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Excerpt from Oral History Interview with Albert Gore, March 13, 1976. Interview A-0321-1. Southern Oral History Program Collection (#4007) See Entire Interview >>

Gore develops specific economic and social concerns

Bernard Baruch, prominent Wall Street financier and influential political advisor, also influenced Gore's political views. Gore describes the various economic and social concerns that grew out of that relationship as well as the limitations he had as a representative that could only be overcome by becoming a senator.

Citing this Excerpt

Oral History Interview with Albert Gore, March 13, 1976. Interview A-0321-1. Southern Oral History Program Collection (#4007) in the Southern Oral History Program Collection, Southern Historical Collection, Wilson Library, University of North Carolina at Chapel Hill.

Full Text of the Excerpt

JAMES B. GARDNER:
During World War II, you seemed to be quite interested in price controls and that sort of thing. I believe Bernard Baruch influenced you to some extent. What sort of policies did you propose and what was your . . . ?
ALBERT GORE:
Well, my interest in this, I think, stemmed from my committee assignment. I was then, as I've said, on Banking and Currency and this had to do with price controls, economic controls in World War II. I could not see how we could successfully have price controls without wage controls. Plummeted into a world war, I felt it absolutely necessary that there be some rigid controls and regulations on our economy. Or else we would have rampant inflation, perhaps economic disaster. And I thought it was necessary to have overall control. Those who slapped something down on the right side would substitute and prop up on the left side or to the rear and to the front. So I had expressed some views along this line, and then as a witness before the committee, Bernard Baruch was invited. He had some generous things to say about some of the things I had said. Maybe this was policy on his part, but I was very greatly attracted to the views he expressed. I agreed with the views he expressed. He too was an advocate, far more sophisticated than I, of overall control of our economy in time of war. This led to a personal equation. We had dinner together several times and had rapport on economic views. I think that was perhaps the extent of it, but he was a sophisticated advocate of the things I believed in.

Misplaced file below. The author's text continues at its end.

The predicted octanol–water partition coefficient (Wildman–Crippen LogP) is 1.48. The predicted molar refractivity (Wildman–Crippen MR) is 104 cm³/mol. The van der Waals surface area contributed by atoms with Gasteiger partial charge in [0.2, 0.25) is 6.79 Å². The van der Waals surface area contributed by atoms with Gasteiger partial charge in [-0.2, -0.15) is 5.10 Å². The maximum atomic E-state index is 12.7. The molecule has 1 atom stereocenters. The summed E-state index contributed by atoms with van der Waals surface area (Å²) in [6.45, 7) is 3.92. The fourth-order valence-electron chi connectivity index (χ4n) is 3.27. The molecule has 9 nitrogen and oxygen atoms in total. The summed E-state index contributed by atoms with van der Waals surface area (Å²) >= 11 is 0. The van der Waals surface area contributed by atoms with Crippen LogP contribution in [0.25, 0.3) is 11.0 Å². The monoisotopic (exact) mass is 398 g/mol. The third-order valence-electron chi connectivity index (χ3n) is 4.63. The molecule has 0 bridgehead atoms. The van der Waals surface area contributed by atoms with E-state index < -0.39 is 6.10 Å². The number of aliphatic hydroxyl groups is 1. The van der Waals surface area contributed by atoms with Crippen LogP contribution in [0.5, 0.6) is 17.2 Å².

DEWEY W. GRANTHAM:
Pursuing the matter of war controls, mobilization controls, could you elaborate a bit about the kinds of things that Congress did, the kinds of issues and concerns that came before you and your colleagues that had to do with mobilization and the war effort generally?
ALBERT GORE:
My experiences were largely limited to the matters of, the subject matters of, within the jurisdiction of my committee. As I've said, on the Banking and Currency Committee, this led me into an active role in the economic controls. I advocated them at least a year or so before Roosevelt did. I was in the vanguard of the economic controls on our economy at that time. After going to the Appropriations Committee, I maintained my interest in economic controls, continued an active debate and advocacy, but added to my responsibilities as a member of the Appropriations Committee: the military, atomic energy, nuclear weapons, TVA, the energy and weapons side of war mobilization and the war effort. So as a result of my activity and interest I showed in the jurisdiction of these two committees, I was broadened in my knowledge and in my experience of economic matters, and developed a keen interest in tax policy, but was unable to do anything about it. As you doubtless know, the House of Representatives follows a gag rule in the consideration of a tax bill. It has been that way for many years, whether the House was under Democratic or Republican leadership. They have a closed rule. That is, a tax bill is brought out upon the recommendation of the House Ways and Means Committee. And then no amendments are permitted. Therefore, in all those years in the House feeling anxiously the desire to offer amendments, to fight for tax reform, I just never had an opportunity as a member of the House, and this brought about considerable frustration.
DEWEY W. GRANTHAM:
So you really had to wait until you got to the Senate to pursue the matter of tax reform.